Unpacking the Internet’s Outrage Over Phoebe Bridgers Smashing Her Guitar
Ask yourself if you're mad because it's wasteful or you're mad because a woman did it.
On Saturday night, Phoebe Bridgers made her debut as the musical guest on Saturday Night Live to promote last year’s Punisher, and she caused quite a stir when, at the end of her second song, “I Know The End” — after unleashing the cathartic scream the track culminates with — she hoisted her Danelectro 56 above her head and brought it crashing down onto her monitor several times.
Of course, guitar-smashing and trashing equipment is a rock ‘n’ roll trope that dates back more than 50 years to artists like The Who and Jimi Hendrix, and the pearl-clutching over such destructive onstage displays is just as old. But the online backlash to Bridgers’s relatively tame attempt — she was able to take a chunk out of the guitar’s body and send some sparks flying from the monitor, but the instrument remained mostly intact — felt especially harsh. Fascinatingly, it spanned generations, with equal amounts of outrage coming from Boomers who grew up worshipping guitar smashers like Pete Townshend and Gen Z-ers who perhaps are too young to be familiar with the phenomenon. But why, exactly, was this particular instance of a tired rock cliché such a big deal?
To be fair, there are some semi-valid arguments to be made against smashing a guitar. For one, it’s kind of a trite move at this point — almost as played-out as throwing up the devil horns or yelling out “Free Bird!” as a jokey request. And it is wasteful. Rock is about rebellion and working-class heroes, but somehow it doesn’t exactly feel like sticking it to the man to flaunt that you can afford to flush hundreds or even thousands of dollars down the toilet for the sake of spectacle. As John Hiatt once sang, “Oh, it breaks my heart to see those stars smashing a perfectly good guitar. I don’t know who they think they are smashing a perfectly good guitar.”
As some on Twitter pointed out, there are plenty of people who would love to learn guitar but can’t afford one — particularly as COVID-19 has exacerbated existing hardships and made many music education programs fall victim to budget cuts. But while the guitar Bridgers smashed isn’t exactly cheap, it’s worth noting it is on the lower end of the spectrum. (Though Jason Isbell referred to it on Twitter as an “$85 guitar,” the Danelectro 56 actually will set you back around $500.) And though gearheads are wringing their hands over the “disrespect” to the instrument, Bridgers noted on social media that she gave the guitar company a heads-up about her plan and they gave her their blessing (along with a warning that their product is fairly durable). After Kathleen Edwards responded, “It was the monitor I was upset about. So nice,” Bridgers replied and admitted “they made me a fake one to break lol.” And while that may satisfy those who were worried about her being so cavalier with the gear, it also raises a whole new issue: guitar smashes aren’t as fun when we know they’re premeditated. Of course, they all are, with the artist deciding which axe they can part with like a carefully selected sacrificial lamb. But there’s an unspoken agreement between the audience and performer that we’re all going to suspend our disbelief and pretend otherwise for the sake of our entertainment.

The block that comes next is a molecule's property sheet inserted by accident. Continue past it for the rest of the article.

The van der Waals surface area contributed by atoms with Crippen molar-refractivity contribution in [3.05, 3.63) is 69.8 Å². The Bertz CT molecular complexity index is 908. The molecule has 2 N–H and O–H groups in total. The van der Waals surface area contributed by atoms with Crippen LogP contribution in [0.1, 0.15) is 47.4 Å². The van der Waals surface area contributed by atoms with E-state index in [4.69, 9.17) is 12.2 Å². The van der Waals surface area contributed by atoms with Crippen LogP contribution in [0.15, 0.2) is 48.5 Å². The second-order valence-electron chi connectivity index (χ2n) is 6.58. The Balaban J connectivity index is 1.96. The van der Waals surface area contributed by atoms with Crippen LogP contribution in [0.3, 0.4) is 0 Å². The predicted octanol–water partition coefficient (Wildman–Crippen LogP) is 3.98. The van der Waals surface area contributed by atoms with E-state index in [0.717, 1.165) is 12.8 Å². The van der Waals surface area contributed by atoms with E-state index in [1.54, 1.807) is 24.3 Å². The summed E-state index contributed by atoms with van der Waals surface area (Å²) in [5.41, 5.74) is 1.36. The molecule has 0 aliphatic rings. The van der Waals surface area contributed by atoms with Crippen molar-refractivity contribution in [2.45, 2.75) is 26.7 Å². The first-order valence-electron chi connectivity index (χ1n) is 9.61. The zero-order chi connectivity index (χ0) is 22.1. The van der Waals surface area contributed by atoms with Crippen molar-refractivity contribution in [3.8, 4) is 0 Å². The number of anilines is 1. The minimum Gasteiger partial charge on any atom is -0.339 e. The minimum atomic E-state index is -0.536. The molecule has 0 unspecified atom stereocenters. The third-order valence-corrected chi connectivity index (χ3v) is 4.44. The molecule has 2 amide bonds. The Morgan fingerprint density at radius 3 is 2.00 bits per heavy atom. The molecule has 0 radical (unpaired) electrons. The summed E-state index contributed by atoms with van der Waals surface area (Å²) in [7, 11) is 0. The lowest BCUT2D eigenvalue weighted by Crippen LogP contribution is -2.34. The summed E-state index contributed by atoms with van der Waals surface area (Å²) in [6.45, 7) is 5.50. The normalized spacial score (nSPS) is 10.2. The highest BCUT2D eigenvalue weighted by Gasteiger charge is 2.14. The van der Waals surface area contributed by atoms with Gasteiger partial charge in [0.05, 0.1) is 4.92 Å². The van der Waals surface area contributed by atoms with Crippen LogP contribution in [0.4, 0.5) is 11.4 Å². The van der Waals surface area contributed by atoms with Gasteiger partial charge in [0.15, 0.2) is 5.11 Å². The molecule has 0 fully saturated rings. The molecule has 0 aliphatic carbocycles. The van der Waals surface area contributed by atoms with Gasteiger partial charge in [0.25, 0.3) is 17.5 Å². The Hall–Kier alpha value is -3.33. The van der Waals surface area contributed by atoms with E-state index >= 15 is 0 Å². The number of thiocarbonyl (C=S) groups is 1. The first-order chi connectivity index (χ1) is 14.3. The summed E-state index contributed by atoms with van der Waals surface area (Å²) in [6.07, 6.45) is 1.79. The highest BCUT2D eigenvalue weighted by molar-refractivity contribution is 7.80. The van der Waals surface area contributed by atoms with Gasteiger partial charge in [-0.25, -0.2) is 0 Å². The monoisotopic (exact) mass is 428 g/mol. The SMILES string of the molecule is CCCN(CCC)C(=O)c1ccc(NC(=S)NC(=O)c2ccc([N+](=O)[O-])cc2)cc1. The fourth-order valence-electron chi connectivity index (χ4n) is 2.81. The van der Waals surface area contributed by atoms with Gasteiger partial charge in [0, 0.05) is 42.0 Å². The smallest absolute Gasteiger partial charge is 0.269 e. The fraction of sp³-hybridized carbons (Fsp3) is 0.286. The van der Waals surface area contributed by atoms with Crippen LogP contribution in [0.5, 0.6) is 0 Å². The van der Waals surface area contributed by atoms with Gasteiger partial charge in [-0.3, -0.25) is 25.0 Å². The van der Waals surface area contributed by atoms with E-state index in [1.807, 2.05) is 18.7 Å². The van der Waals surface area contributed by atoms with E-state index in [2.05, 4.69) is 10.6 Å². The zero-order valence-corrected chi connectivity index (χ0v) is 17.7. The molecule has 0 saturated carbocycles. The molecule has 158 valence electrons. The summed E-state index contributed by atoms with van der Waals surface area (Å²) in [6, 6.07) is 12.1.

But even beyond pre-planned guitar smashes, live music — particularly when it comes to large-scale pop performances — is generally pretty wasteful. Where is the outrage over all the set pieces and costumes that are used once and discarded, or the costly pyrotechnics set off during shows? Where is the outcry over The Weeknd spending $7 million of his own money on his Super Bowl halftime show performance? There are countless better uses for a massive sum of money like that (think of how many guitars it could buy!), yet instead of being called out for wasting an exorbitant amount of cash on a one-time performance, he’s praised for it as if it’s some sort of proof of his devotion to his craft.
It’s hard, then, not to feel as though the ire Bridgers has received has something to do with her gender. Her guitar-smashing is nothing compared to that of the male acts who get worshipped for doing it. She even went out of her way to ask permission beforehand and get a fake monitor set up to minimize the amount of costly damage she’d actually be inflicting! How is that so much worse than bribing a stagehand to load your drumkit with gunpowder and setting off an explosion so powerful it singed your guitarist’s hair without warning anyone? Is it because we inherently expect Bridgers — a petite blonde woman in a dress — to be polite and unassuming? Are we mad because a guitar was smashed, or are we mad because a woman did it and then dared to peel back the curtain and remind us the whole macho rock-god thing was fake?
Bridgers is a massively talented artist who chose to cap off one of the biggest performances of her still-young career with a cathartic burst of fury that was both befitting the lyrics of her song and a relatable way to cap off the hellacious year we’ve all endured. (Who wouldn’t want to smash something these days?) Was it a tired move? Sure, maybe. But it’s certainly not one she deserves to be crucified over.
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